For most of the year I struggled with understanding how insiders and outsiders “talk” to one another and it seemed to me that in most cases the “outsider” had to conform to the “insider’s” language and traditions in order to be heard. Then I had an experience that shifted my perspective. I attended the Moon Voices in ACTion symposium, March 9-11, 2012, at the UofW. I have never felt the dynamic of insider/outsider so profoundly as I did that weekend. Here I was, a white, middle-class female, representative of the very people who concocted and maintained the residential school system and I was attending an Indigenous Women’s Symposium that gave intergenerational residential school survivors a chance to tell their stories of pain and trauma. Yes I know it happened a long time ago (actually, not that long ago) and that I can’t be held accountable for actions carried out by people a hundred years ago. However, I can no more distance my responsibility for what the Europeans did generations ago, than these women who spoke can distance themselves from the painful experiences they have lived through because of  what their people experienced generations ago.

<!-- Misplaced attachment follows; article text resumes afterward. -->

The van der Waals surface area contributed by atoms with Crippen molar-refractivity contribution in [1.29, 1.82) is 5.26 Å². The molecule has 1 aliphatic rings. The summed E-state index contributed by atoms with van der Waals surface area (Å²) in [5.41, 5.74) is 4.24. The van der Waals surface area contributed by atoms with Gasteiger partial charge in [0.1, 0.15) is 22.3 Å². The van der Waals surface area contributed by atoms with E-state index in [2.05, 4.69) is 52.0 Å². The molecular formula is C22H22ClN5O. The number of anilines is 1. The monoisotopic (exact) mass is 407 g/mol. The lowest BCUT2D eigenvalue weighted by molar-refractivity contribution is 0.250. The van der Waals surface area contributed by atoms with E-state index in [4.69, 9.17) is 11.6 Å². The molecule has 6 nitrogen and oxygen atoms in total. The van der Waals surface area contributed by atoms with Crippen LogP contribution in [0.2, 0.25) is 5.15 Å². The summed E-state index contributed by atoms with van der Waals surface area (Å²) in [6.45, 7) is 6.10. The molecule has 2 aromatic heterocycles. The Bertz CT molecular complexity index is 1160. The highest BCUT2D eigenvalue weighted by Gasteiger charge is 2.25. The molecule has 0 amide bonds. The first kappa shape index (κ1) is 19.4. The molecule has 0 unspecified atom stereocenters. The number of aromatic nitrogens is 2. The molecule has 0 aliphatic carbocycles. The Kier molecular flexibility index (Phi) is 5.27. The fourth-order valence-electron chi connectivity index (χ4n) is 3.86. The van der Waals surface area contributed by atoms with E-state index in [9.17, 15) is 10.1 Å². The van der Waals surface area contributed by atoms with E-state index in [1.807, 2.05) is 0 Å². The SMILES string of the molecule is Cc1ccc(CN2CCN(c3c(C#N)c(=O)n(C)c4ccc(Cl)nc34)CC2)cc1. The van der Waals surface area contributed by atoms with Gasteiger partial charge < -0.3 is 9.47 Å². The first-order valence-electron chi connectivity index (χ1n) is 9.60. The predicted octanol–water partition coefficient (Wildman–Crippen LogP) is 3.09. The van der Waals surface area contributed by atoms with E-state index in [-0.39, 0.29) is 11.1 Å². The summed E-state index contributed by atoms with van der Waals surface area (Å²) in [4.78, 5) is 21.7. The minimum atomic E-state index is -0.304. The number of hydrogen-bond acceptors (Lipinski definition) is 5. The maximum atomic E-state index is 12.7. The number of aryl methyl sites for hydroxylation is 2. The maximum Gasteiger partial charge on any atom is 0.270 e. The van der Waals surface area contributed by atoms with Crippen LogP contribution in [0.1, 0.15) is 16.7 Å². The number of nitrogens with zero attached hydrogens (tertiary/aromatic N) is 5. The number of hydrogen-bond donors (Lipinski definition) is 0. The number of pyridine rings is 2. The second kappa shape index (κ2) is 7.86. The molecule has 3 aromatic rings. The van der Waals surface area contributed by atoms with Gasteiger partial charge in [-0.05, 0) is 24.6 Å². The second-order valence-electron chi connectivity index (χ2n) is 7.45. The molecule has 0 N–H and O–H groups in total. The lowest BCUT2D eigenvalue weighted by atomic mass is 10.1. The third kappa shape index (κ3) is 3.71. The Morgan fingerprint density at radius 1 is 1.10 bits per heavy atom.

I stayed. And I listened. And an outsider I remained for the entire weekend, but what evolved for me was a greater understanding of how I situate myself in relation to that paricular circle, that community of Indigenous women. I came to understand my role in that community – why I was there, what I could give and what I was given, how I was to be within the community. I was an outsider, yet, I was part of the community at the same time.

This was not unlike the experience I had with PWRC. With my practicum, I felt very much like an outsider during the first term. I was far more engaged with PWRC as an organization, and a community, during the second term because the work I was doing was directed towards specific activities to help bolster PWRC’s publicity. I had specific deadlines and more contact with Lisa Tretiak, President of PWRC, among other members of other communities, such as media representatives, facility managers, school administrators, and the Mayor’s office in Stonewall, MB. But as my time with PWRC winds down, I still feel as an outsider to the inner community that is PWRC, the volunteers who drive the organization’s real work of fundraising, education and, of course, rehabilitating the patients. Sometime in the future PWRC will have a permanent facility with more staff and a communications coordinator on staff who will be “within” the organization and the role I was trying to fulfill from “without”. What I found evolving was this place of outsider/insider – not a stranger to the community, but rather an outsider welcomed in for as far as the experience allowed.